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At the end of Prometheus, E. Shaw helps David to help her on the mission to ask the Engineers why humans were created. David was in a pretty bad state and needed Shaw's help. Basically becoming indebted to Shaw.

So why, in Alien: Covenant, does David wipe out the Engineer planet with the alien virus?

I presume it's for testing purposes, but wouldn't have Shaw stopped him? David states in the film that Shaw showed the most compassion towards him and that he loved her. So why would he go against her intentions with the Engineers?

Adding to this, if she was dead long before the bombardment, wouldn't David have kept her dying wish of asking the questions instead of bombing them?

  • His behavior is such, throughout Prometheus, that I don't think I'd trust something he says or does during a time of necessity to be one of true intentions, honesty and integrity. – PoloHoleSet Sep 13 '17 at 13:51
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Curiosity and a sense of justice.

Ridley Scott goes into detail about this here.

Basically, David thinks the human race is inadequate, and he thinks the Engineer race is also inadequate, since they made humans. So, both species should be done away with, and a new species was to evolve, which was what he tried to do for 10 years, alone in the planet.

To answer your question more thoroughly, David either lied about loving Shaw or he loved her in the sense that he wanted to improve her and save her from herself (by killing her and letting a Xenomorph be born from her). We do not know whether she died before or after the bombing (she might have been in hyper-sleep when they arrived). He goes against her intentions because he is disappointed in his creators, and would rather create something knew than care about his own creators selfish desires. They have themselves admitted that they made androids "because they could", which David finds insanely disappointing.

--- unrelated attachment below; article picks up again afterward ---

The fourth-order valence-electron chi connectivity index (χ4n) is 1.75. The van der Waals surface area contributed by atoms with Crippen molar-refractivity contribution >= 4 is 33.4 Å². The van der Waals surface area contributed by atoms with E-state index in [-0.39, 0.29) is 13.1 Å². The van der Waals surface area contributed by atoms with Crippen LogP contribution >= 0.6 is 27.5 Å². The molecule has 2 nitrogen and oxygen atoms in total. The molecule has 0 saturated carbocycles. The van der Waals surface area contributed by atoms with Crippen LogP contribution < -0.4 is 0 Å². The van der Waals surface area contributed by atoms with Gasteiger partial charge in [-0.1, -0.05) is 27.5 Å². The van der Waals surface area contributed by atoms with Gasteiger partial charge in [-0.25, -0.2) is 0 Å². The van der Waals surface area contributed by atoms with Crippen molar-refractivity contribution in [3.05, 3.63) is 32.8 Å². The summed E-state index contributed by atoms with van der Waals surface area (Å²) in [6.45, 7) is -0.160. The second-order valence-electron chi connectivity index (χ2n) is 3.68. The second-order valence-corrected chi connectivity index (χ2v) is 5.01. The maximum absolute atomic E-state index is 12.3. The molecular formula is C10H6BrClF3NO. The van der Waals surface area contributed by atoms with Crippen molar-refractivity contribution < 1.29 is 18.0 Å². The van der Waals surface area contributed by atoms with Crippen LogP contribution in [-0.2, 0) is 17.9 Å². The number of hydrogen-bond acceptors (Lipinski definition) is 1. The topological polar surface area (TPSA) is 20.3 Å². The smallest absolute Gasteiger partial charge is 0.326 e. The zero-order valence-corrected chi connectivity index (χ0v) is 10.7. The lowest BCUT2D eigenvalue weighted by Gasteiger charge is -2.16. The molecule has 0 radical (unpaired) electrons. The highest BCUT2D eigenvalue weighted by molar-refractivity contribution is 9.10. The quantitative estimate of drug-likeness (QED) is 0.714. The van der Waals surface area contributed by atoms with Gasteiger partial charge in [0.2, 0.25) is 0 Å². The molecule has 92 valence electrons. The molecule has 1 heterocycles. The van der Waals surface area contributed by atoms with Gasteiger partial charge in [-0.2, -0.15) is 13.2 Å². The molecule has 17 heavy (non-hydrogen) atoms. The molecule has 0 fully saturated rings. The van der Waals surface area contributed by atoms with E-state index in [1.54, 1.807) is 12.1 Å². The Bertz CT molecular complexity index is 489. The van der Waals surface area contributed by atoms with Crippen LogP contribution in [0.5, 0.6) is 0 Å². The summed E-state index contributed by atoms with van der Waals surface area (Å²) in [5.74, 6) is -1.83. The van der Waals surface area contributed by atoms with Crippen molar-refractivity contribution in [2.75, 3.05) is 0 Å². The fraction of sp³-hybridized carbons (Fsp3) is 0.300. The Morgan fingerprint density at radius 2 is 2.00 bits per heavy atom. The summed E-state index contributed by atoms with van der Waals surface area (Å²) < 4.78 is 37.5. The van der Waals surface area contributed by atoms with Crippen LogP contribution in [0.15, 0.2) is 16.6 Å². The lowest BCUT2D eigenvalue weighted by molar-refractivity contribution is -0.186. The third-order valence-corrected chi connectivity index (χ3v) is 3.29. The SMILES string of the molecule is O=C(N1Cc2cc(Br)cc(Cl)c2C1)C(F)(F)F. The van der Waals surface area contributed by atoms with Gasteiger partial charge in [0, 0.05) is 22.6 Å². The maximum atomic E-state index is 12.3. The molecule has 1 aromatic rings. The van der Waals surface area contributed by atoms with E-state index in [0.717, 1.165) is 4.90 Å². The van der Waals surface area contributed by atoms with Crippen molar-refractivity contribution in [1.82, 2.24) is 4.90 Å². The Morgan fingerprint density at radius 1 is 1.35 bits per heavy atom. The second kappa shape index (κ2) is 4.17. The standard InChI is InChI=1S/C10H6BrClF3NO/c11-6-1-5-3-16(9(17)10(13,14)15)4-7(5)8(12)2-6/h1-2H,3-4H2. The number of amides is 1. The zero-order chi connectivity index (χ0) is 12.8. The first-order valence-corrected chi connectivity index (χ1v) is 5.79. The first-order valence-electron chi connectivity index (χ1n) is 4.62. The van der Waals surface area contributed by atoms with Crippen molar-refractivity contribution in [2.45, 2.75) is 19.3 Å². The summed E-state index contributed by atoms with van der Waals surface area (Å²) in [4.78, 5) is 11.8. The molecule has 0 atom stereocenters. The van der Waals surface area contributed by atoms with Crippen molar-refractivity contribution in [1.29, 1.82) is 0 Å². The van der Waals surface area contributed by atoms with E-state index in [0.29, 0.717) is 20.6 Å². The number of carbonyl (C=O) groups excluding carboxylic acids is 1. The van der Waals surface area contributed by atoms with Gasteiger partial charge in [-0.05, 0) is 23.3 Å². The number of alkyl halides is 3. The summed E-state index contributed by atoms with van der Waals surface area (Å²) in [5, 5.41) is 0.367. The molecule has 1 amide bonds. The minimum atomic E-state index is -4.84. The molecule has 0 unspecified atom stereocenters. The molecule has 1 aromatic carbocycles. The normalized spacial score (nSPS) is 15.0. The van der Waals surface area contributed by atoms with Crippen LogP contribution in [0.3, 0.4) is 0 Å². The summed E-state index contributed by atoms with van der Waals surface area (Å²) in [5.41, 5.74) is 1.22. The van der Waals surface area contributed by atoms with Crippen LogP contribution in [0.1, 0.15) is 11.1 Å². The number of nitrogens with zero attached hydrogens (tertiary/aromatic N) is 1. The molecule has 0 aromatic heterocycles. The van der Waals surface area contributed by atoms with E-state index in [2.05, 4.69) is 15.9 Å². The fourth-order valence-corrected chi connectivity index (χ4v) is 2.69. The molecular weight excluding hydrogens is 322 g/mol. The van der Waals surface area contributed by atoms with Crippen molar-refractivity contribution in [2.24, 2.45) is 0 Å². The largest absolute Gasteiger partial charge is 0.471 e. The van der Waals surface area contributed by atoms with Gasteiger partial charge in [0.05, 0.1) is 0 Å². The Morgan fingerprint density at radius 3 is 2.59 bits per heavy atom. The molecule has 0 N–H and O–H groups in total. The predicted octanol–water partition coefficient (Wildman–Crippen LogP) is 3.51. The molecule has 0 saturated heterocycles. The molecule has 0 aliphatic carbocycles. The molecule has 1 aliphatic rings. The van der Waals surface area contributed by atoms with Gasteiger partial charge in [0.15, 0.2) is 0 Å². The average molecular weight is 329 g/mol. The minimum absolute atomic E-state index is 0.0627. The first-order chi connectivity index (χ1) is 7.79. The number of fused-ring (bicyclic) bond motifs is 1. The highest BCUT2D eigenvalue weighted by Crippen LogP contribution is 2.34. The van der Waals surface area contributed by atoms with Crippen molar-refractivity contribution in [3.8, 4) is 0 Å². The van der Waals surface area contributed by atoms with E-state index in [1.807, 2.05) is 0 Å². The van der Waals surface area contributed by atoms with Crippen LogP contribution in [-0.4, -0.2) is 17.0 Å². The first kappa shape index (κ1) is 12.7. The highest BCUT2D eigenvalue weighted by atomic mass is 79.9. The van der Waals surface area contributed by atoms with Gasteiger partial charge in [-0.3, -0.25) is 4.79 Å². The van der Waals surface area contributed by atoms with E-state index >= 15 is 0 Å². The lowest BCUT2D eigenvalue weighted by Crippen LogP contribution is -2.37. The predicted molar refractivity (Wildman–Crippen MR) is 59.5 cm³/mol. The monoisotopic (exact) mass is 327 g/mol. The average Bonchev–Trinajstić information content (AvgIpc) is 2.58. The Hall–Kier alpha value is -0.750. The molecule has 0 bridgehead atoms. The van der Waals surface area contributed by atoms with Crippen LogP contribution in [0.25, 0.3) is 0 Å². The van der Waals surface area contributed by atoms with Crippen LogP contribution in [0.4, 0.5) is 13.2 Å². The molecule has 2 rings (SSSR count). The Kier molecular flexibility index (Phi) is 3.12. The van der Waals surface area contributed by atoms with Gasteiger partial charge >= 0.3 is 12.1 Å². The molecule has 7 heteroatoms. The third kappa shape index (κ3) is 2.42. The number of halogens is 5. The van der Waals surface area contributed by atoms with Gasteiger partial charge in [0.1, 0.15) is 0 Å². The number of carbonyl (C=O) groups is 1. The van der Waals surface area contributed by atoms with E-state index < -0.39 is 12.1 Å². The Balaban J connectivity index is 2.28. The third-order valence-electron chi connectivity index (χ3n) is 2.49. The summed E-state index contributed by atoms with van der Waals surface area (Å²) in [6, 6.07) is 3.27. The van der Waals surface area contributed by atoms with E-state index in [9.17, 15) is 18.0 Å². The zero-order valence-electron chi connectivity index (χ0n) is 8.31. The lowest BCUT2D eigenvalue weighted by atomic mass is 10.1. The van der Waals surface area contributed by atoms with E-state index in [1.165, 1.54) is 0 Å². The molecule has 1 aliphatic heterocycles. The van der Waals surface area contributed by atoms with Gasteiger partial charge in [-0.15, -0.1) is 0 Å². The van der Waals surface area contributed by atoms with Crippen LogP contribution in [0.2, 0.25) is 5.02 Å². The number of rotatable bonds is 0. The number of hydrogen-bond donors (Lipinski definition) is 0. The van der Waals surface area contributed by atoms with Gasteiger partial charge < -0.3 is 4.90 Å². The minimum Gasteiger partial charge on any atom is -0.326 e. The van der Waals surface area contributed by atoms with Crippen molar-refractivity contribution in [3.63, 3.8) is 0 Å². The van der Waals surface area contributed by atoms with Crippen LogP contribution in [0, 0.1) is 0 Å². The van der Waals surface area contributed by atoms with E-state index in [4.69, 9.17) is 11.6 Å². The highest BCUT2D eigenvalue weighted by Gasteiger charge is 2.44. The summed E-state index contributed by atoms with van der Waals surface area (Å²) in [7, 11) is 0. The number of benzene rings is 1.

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    As David was made by humans, does he consider himself inadequate? – JAB May 23 '17 at 21:00
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    Why would he? He surpasses humans. – BlueMoon93 May 23 '17 at 21:03
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    I think David doesn't consider himself inadequate based on a conversation he had with Walter. But at the same time, he has a god-complex because his maker turned out to be less than satisfactory. An interesting segue here is that he created something far superior to himself in terms of destructive power (intelligence is difficult to gauge with the xenomorphs; Ripley did a good job of killing them) and most-likely it/they will feel the same about him. – Alex May 29 '17 at 23:47

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